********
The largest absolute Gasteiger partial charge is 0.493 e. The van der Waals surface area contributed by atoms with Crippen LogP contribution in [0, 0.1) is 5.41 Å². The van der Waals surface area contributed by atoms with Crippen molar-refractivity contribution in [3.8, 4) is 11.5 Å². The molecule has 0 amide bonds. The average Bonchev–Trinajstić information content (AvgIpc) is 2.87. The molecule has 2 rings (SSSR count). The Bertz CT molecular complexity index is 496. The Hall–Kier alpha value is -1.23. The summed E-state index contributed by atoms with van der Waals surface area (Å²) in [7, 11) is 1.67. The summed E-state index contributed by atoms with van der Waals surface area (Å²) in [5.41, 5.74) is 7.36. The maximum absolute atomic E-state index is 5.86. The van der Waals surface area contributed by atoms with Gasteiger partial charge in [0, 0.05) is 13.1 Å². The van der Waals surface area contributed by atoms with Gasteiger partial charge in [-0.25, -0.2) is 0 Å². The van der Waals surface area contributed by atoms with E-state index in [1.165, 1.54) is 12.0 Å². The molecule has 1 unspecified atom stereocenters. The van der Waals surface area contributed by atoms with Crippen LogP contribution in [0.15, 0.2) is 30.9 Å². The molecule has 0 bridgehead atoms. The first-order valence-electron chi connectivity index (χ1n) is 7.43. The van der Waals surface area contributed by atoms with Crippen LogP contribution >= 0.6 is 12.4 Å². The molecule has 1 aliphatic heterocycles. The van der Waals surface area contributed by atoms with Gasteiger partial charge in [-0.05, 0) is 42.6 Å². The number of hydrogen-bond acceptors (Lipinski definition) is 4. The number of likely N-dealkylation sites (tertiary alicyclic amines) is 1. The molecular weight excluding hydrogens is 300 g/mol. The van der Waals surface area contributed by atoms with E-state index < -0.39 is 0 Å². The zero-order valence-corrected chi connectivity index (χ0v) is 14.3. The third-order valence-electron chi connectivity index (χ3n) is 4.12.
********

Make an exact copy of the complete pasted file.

The largest absolute Gasteiger partial charge is 0.493 e. The van der Waals surface area contributed by atoms with Crippen LogP contribution in [0, 0.1) is 5.41 Å². The van der Waals surface area contributed by atoms with Crippen molar-refractivity contribution in [3.8, 4) is 11.5 Å². The molecule has 0 amide bonds. The average Bonchev–Trinajstić information content (AvgIpc) is 2.87. The molecule has 2 rings (SSSR count). The Bertz CT molecular complexity index is 496. The Hall–Kier alpha value is -1.23. The summed E-state index contributed by atoms with van der Waals surface area (Å²) in [7, 11) is 1.67. The summed E-state index contributed by atoms with van der Waals surface area (Å²) in [5.41, 5.74) is 7.36. The maximum absolute atomic E-state index is 5.86. The van der Waals surface area contributed by atoms with Gasteiger partial charge in [0, 0.05) is 13.1 Å². The van der Waals surface area contributed by atoms with Gasteiger partial charge in [-0.25, -0.2) is 0 Å². The van der Waals surface area contributed by atoms with E-state index in [1.165, 1.54) is 12.0 Å². The molecule has 1 unspecified atom stereocenters. The van der Waals surface area contributed by atoms with Crippen LogP contribution in [0.15, 0.2) is 30.9 Å². The molecule has 0 bridgehead atoms. The first-order valence-electron chi connectivity index (χ1n) is 7.43. The van der Waals surface area contributed by atoms with Crippen LogP contribution >= 0.6 is 12.4 Å². The molecule has 1 aliphatic heterocycles. The van der Waals surface area contributed by atoms with Gasteiger partial charge in [-0.05, 0) is 42.6 Å². The number of hydrogen-bond acceptors (Lipinski definition) is 4. The number of likely N-dealkylation sites (tertiary alicyclic amines) is 1. The molecular weight excluding hydrogens is 300 g/mol. The van der Waals surface area contributed by atoms with E-state index < -0.39 is 0 Å². The zero-order valence-corrected chi connectivity index (χ0v) is 14.3. The third-order valence-electron chi connectivity index (χ3n) is 4.12.